Elektra at the Met


The late Patrice Chéreau’s production of Elektra is surely the highlight of this season at the Met. We’ve known that it was going to be for a while. It arrives a known quantity; acclaimed from its European performances, the fame of its director and cast, and its DVD. There’s something off about a “new production” which has already been available on video for a year and a half and whose director died in 2013.

Yet I suspect this is how the Met prefers it. As Peter Gelb stated repeatedly in a brief interview during the Manon Lescaut HD broadcast, the Met is in the masterpiece business (he even used this descriptor when discussing new opera, which is a whole different problem). When we roll theater and production into the operatic experience, as Gelb has tried to do, this makes new productions tricky to sell: though new, they also have to embody some of that timeless masterpiece solidity. And importing a brand-name, already-acclaimed Masterpiece from somewhere else (this Elektra is from Aix-en-Provence), is simpler than forging your own from scratch. Lest you think I’m spending too much time thinking about what is essentially marketing copy, let me remind you that this discourse shapes the way much of the Met’s audience thinks and talks about opera (I hear it from students all the time).

It’s not that Chéreau, surely one of the most important and influential directors of opera of the past 50 years, doesn’t deserve honorifics or a respectful tribute. It’s that “masterpiece” is a blunt instrument primarily used to confer status. When you’re discussing Elektra, a shabby little shocker with lurid orchestral colors and bodies that are rotting from the inside, that sacred cultural capital becomes even stranger.

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Wozzeck: Drowning

Wozzeck is a
nasty, brutal, and short opera. Producing it requires balancing the human and
the inhuman, where a murderer is maybe the most sympathetic figure (unless
you’re counting the little kid). Andreas Kriegenburg’s acclaimed Bayerische
Staatsoper production—it’s what got him the Ring
job—does this expertly, and more, its characters splashing around in ankle-deep
water with no sign of relief.
While putting on a single performance of Wozzeck for a festival is unusual (it
not being known as an audience-pleasing star vehicle that is easy to put together without much rehearsal), when you can get
Waltraud Meier and Simon Keenlyside to do it, you probably should, and the Munich audience seemed to like it as much as I did.

Berg, Wozzeck. Bayerische Staatsoper, 7/22/2012.
Musikalische Leitung Lothar Koenigs

Inszenierung Andreas Kriegenburg
Bühne Harald B. Thor
Kostüme Andrea Schraad
Licht Stefan Bolliger
Choreographie Zenta Haerter
Chor Sören Eckhoff
Dramaturgie Miron Hakenbeck
Kinderchor Kinderchor der Bayerischen Staatsoper

Wozzeck Simon Keenlyside
Tambourmajor Roman Sadnik
Andres Kevin Conners
Hauptmann Wolfgang Schmidt
Doktor Clive Bayley
1. Handwerksbursche Christoph Stephinger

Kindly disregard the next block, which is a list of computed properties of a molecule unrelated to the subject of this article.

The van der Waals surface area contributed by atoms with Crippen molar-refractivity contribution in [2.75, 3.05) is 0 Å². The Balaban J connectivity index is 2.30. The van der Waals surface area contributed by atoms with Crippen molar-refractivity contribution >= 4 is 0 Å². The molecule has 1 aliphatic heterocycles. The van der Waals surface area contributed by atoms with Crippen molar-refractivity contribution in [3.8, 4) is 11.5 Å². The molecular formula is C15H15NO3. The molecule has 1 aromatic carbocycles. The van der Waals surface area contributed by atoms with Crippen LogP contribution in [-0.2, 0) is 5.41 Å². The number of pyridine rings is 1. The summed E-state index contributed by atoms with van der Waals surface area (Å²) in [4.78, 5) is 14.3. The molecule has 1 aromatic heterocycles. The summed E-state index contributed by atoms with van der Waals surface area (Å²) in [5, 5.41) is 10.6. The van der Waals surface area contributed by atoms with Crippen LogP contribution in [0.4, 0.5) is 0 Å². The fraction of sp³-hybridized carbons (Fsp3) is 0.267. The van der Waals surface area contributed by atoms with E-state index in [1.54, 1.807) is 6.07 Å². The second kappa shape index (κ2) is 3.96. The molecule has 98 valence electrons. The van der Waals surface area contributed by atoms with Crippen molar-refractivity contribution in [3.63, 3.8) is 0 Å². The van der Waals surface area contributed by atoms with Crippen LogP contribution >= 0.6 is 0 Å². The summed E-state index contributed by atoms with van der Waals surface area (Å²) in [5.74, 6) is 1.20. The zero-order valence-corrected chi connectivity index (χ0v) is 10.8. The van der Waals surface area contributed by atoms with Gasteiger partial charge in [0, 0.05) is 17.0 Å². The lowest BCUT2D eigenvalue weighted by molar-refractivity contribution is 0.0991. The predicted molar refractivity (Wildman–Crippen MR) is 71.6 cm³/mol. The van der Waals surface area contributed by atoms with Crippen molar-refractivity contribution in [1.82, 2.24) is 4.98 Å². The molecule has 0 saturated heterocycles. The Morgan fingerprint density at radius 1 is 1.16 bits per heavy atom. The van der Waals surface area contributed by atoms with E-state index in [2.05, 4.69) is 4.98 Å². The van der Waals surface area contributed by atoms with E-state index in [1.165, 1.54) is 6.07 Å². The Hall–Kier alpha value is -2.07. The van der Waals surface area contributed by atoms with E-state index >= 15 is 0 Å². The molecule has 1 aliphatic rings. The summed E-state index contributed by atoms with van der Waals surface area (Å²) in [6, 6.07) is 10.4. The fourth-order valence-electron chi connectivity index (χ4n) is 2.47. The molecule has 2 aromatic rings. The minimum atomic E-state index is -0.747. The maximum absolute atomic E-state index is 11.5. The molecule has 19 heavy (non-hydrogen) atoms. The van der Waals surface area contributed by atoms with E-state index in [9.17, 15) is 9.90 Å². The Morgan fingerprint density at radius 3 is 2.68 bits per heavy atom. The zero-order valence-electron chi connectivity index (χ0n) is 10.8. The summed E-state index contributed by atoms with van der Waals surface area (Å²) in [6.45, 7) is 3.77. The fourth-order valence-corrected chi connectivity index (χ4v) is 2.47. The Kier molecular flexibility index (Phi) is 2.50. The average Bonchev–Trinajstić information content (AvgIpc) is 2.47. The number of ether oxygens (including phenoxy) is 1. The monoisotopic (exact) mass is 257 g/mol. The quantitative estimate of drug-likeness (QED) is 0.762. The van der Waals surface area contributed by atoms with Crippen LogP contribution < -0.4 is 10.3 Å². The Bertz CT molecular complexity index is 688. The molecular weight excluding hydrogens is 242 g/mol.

2. Handwerksbursche Francesco Petrozzi
Der Narr Kenneth Roberson
Marie Waltraud Meier
Margret Heike Grötzinger€

Note: the photos show two previous casts in this production.
Waltraud Meier is in some of the pictures (the other Marie is Michaela
Schuster), the Wozzecks are Michael Volle and Georg Nigl.
This production is, like the Ring, deceptively simple and never strays too far from convention,
and yet its subtle invention is quietly amazing. Much more than the Ring it creates a concentrated visual
language and world for the work. From the opening projection of AKT 1, the
guiding spirit is Brecht. The setting is vague, and doesn’t really
matter.  A enormous, dingy cement cube hovers
over a stage filled with water. Some of the action takes place in this box,
some in the water. The box itself moves upstage and down seemingly of its own
accord. Wozzeck and Marie and their son are relatively normal-looking people,
everyone else is a grotesque, white-faced caricature out of Georg  Grosz. The Captain is disgustingly fat and
naked while the doctor wears a contraption similar to the instrument of torture
he straps Wozzeck into. Many of the minor male characters are exactly the same
variation on Frankenstein’s monster. It is, it seems, the world as seen from
Wozzeck’s own eyes, with Marie as the only refuge among the expressionist monsters.
The child oversees much of the action and learns to make
sense of it, writing PAPA over the father who never acknowledges him, later
adding GELD (money) and HURE (whore).  He
is, we can see, going to turn out exactly like the father who ignores him. That
father seems, unlike the oblivious other characters, hyperalert, and yet
entirely uncomprehending. The Personenregie is not particularly musical, at least not in an analytic sense. I doubt Kriegenburg could tell you much about Berg’s symphonic forms, and he seems to care more about Büchner’s fragmentation than Berg’s cohesion. Much of the opera is delivered in a presentational
style, right out to the audience. It’s simultaneously an alienating tactic and
an apt reflection of the characters’ own alienation.  In another Brechtian
touch, the stage music is played by an onstage ensemble in modern concert
dress. A gloomy crowd of black-clad unemployed watch and occasionally provide
physical support to the action, with platforms for the Drum Major and the
orchestra literally on their backs, in a way similar to the Ring supernumeraries.
But it’s a classical staging as well, just as reluctant as
Kriegenburg’s Ring to take on a
specific social context. This is, that is to say, like the first three parts of
his Ring, not the last. The unemployed
in their coats, the water, the blank cement all speak to a timeless, placeless misery. It
operates on a level of simple images that resonate with the music and
story on a deep level. Except for the splashing through the water, there’s
never any friction between the two. It’s not quite as simple as it looks—and I
expect the Personenregie was considerably tighter on the 2008 premiere than
this one-off revival—but simplicity is its greatest asset.